Now that we are zoomed out, you can clearly see on the Quarterly and the Monthly that the 1,2000 is level that is highly respected. The level has been rejected three times from 2010 upwards by three low-test candles on the Quarterly (bullish sign). Since it is clearly visible on the Quarterly and on the Monthly, it is a key SR level. The last rejection of this 1,2000 level was in July 2019. On the monthly you can see a very nice low-test reversal candle, rejecting this level (again, which is a bullish sign). Also we have MACD divergence on the Quarterly and Monthly chart - see below (which once more is a bullish sign).
Price has been unable to fall through the 1,2000 level and has printed two lows on the 1,2000 level on the monthly chart, giving us a double bottom (which is a bullish sign). As price is holding support, it is printing lower lows in such a way that we can identify a falling wedge on the higher time frames (which is reversal pattern and a bullish sign in this case).
Let's look at the case of evidence for a long bias on GBPCHF:
Quarterly triple bottom with MACD divergence
Quarterly low test candle on last touch
Monthly recent double bottom with MACD divergence
Monthly low test candle on the last touch
Higher time frame falling wedge
So although we are in a down trend (price on the higher time frames is below the EMA's and the 12 EMA is below the 50 EMA as well - we'll dig into this at a later point), the evidence is piling up that we are about to break out of the falling wedge to the upside and see a reversal in trend. Of course price does not have to follow these clues, but more times than not, it will.
Even before price is likely to break out of the falling wedge pattern. There already was one great trade to be made. A trade that we saw and took October 11th 2019, which we will go over in our strategies lesson.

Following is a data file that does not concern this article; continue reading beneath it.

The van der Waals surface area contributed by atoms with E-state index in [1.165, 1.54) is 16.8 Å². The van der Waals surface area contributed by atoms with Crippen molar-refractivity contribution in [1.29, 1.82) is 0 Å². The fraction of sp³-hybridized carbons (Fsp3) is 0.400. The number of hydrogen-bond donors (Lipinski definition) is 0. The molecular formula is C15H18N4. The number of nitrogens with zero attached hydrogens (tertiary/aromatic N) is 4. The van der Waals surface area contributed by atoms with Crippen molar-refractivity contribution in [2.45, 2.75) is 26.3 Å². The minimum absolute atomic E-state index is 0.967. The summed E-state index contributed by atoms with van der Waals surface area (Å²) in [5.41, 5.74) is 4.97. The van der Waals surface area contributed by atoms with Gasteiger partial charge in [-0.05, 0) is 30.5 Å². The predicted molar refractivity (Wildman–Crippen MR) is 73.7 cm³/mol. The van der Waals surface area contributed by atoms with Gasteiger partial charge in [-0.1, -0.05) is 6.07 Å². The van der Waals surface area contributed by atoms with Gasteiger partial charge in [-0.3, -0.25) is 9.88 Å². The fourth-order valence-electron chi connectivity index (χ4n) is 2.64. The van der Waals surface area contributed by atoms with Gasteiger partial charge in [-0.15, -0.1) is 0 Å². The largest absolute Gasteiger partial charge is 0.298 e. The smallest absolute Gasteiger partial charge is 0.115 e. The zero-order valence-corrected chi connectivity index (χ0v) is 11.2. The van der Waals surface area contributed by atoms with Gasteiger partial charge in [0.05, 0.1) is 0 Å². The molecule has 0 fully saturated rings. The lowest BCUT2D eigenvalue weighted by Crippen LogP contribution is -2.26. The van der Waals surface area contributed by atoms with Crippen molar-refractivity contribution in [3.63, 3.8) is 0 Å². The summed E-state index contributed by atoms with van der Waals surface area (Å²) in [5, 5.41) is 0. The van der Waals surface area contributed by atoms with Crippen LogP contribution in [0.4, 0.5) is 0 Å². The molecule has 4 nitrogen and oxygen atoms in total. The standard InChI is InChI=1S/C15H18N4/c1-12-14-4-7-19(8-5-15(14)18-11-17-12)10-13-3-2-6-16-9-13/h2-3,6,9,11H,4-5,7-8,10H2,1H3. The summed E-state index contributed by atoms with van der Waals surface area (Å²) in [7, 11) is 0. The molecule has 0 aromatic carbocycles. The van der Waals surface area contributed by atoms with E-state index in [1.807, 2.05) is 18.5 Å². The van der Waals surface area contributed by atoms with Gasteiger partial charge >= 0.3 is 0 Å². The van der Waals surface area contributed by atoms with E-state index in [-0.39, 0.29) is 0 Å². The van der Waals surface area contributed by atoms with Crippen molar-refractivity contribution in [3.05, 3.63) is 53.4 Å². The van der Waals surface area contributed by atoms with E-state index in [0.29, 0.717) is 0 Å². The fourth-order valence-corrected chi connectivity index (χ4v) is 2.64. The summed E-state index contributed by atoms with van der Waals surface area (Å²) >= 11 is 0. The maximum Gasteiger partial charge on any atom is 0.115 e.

When we go trough our list of currency pairs, CFDs and Indexes at the end of each trading day to spot possible entries for the next trading day, we go through all 6 time frames when we find a setup that meets our criteria. If you decide to use sign up for the BASIC (free) version of tradingview.com, you would have to manually switch between time frames. If you decide to go for a payed subscription such as the PRO, PRO+ or PREMIUM, you can halve multiple timeframes displayed in separate chats in the same window (just like above with the GBPCHF example). This is favorable but certainly not necessary to start trading any of our strategies.
If you decide to go for the free BASIC version of Tradingview, a time efficient routine would be to label the pairs that caught your eye on the monthly and weekly time frame in Tradingview (which can be easily done). For example, if price formed a price pattern (such as a double bottom) or a good candle shape (such as a low-test candle) on the monthly or weekly chart. By highlighting these pairs blue for instance, it would enable you to easily identify a good setup if the daily chart looks good to go for an entry as well without scroll through each time frame manually on every pair.
Since the Quarterly, Monthly and Weekly change very slowly, you can just go through all the pairs on the daily chart. The pairs that are highlighted in blue get some extra attention as you expect a daily signal to line up with your monthly/weekly bias. If the daily signals an entry, only then you zoom into the 4 hour and the 1 hour chart to pin point the entries as described in our strategies.
You'll find that once you get the hang of going through the charts to spot a possible entry for the day ahead, it will only take you about 15-20 minutes each day. The pairs that might trigger an entry for the next trading day, you put on your watchlist with an alarm attached to them. This is nice feature of Tradingview that we'll go though in our chapter 'trading platform'. It basically means that you can let Tradingview notify you (by email or pop-up) that price has come to a certain level where you are interested in taking the trade. Therefore you don't have to physically be at your screen all day watching price. When you've gone through this cycle a few times you will find that trading on average only takes about max 1 hour per day. How nice is that :)